Faith as described in the Catechism of the Council of Trent (1545-1563) reads: “Though the word Faith has a variety of meanings in the Sacred Scriptures, we here speak only of that faith by which we yield our entire assent to whatever has been divinely revealed.”[5] And in the new Catechism of the Catholic Church (1992) we learn: “To obey (from the Latin ob-audire, to “hear or listen to”) in faith is to submit freely to the word that has been heard, because its truth is guaranteed by God, who is Truth itself.  Abraham is the model of such obedience offered us by Sacred Scripture.  The Virgin Mary is its most perfect embodiment.”[6] And Holy Mother Church is Patroness of our faith, so, in all humility, Mary would not draw this attention to herself.  She, as Mother of the Church, stands watch for her children yet, to honor her virtue – we rejoice together praising her Son!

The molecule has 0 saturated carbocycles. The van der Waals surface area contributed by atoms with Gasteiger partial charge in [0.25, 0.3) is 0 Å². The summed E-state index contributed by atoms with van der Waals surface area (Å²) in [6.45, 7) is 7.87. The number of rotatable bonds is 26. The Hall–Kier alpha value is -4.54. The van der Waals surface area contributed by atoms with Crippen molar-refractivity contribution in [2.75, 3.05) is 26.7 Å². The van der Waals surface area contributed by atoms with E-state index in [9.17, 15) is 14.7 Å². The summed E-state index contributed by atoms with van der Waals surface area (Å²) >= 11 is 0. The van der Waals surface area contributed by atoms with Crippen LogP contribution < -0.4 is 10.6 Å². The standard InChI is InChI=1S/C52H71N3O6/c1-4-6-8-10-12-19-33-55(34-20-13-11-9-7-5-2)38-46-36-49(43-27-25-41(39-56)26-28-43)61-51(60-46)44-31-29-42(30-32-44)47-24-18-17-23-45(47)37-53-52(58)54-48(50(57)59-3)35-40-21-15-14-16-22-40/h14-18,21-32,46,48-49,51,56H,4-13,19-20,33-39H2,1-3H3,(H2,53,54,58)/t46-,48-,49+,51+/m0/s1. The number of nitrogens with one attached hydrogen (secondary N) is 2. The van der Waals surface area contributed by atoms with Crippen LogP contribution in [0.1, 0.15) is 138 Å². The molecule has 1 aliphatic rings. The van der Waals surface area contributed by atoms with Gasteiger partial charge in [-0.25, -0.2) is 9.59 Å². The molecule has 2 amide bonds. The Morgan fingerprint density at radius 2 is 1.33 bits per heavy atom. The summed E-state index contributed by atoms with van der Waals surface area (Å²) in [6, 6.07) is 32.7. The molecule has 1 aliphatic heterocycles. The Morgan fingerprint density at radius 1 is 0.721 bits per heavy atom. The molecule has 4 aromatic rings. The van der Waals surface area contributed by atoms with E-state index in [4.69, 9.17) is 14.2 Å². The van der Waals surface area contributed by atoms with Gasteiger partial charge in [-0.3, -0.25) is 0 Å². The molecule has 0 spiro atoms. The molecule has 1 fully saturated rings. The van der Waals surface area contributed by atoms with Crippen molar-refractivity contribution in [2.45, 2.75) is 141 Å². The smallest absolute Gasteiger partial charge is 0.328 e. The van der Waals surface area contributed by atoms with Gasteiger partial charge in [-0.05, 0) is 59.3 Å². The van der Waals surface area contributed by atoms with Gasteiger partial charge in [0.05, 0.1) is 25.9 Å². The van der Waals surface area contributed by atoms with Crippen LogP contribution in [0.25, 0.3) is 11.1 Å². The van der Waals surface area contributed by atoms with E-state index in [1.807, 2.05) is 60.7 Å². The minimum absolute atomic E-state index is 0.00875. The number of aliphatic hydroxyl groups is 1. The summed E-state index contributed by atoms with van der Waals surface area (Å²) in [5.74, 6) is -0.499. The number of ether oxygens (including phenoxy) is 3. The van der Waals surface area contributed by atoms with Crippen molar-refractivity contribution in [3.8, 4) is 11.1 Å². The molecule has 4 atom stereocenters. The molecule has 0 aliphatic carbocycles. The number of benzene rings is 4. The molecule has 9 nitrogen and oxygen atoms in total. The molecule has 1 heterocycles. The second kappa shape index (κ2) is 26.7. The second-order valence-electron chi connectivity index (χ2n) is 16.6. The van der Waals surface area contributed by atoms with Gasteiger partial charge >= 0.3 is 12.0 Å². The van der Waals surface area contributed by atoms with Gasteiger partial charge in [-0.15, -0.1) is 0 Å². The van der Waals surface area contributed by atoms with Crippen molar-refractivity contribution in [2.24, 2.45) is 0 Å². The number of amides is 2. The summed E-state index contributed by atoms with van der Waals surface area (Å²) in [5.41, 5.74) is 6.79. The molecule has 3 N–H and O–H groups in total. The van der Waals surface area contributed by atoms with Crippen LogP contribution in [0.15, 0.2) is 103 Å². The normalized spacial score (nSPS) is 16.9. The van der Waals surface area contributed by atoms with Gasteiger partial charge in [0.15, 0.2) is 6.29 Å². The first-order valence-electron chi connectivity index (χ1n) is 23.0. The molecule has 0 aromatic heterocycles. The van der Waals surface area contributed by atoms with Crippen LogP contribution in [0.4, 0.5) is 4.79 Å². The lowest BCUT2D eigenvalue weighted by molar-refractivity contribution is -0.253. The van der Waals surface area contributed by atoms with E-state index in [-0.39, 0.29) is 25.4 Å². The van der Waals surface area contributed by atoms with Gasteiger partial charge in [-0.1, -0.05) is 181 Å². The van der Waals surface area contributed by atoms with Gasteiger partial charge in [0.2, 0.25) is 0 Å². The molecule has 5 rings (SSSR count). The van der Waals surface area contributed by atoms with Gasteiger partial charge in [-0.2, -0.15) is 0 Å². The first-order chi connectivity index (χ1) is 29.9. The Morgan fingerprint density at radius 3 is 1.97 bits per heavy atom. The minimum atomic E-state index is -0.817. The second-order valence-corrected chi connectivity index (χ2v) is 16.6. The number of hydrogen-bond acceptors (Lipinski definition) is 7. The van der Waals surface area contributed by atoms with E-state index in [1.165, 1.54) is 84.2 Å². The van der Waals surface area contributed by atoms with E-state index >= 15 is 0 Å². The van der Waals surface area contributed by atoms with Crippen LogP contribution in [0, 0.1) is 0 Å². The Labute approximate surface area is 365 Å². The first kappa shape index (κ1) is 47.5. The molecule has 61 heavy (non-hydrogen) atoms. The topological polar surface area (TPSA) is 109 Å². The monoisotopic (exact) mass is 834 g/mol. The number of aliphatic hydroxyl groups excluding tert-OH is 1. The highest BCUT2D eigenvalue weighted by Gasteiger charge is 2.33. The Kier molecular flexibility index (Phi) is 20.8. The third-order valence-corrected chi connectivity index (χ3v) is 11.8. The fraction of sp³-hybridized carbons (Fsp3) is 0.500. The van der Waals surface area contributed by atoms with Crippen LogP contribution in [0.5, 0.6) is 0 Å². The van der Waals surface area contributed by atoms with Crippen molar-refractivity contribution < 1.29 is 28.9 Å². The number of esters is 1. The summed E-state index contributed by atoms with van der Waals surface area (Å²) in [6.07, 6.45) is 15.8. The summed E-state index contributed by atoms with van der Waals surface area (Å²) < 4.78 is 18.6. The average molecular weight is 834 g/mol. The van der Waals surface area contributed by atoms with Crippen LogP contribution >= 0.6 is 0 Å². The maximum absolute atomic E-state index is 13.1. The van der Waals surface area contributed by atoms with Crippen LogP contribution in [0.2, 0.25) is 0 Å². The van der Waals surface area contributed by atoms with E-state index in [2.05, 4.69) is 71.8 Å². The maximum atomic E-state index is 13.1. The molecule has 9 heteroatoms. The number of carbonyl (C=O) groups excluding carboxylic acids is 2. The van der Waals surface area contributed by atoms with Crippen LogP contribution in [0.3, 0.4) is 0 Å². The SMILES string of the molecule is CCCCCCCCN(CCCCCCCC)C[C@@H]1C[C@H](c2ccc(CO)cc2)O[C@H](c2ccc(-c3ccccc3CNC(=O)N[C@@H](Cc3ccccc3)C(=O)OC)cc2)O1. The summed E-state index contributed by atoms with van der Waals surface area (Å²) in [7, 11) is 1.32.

St. Paul taught the Hebrews: “By faith Noe, having received an answer concerning those things which as yet were not seen, moved with fear, framed the ark for the saving of his house, by the which he condemned the world; and was instituted heir of the justice which is by faith.”[7] And again, “By faith he that is called Abraham, obeyed to go out into a place which he was to receive for an inheritance; and he went out, not knowing whither he went.”[8] And again, “By faith also Sara herself, being barren, received strength to conceive seed, even past the time of age; because she believed that he was faithful who had promised, for which cause there sprung even from one (and him as good as dead) as the stars of heaven in multitude, and as the sand which is by the sea shore innumerable.”[9]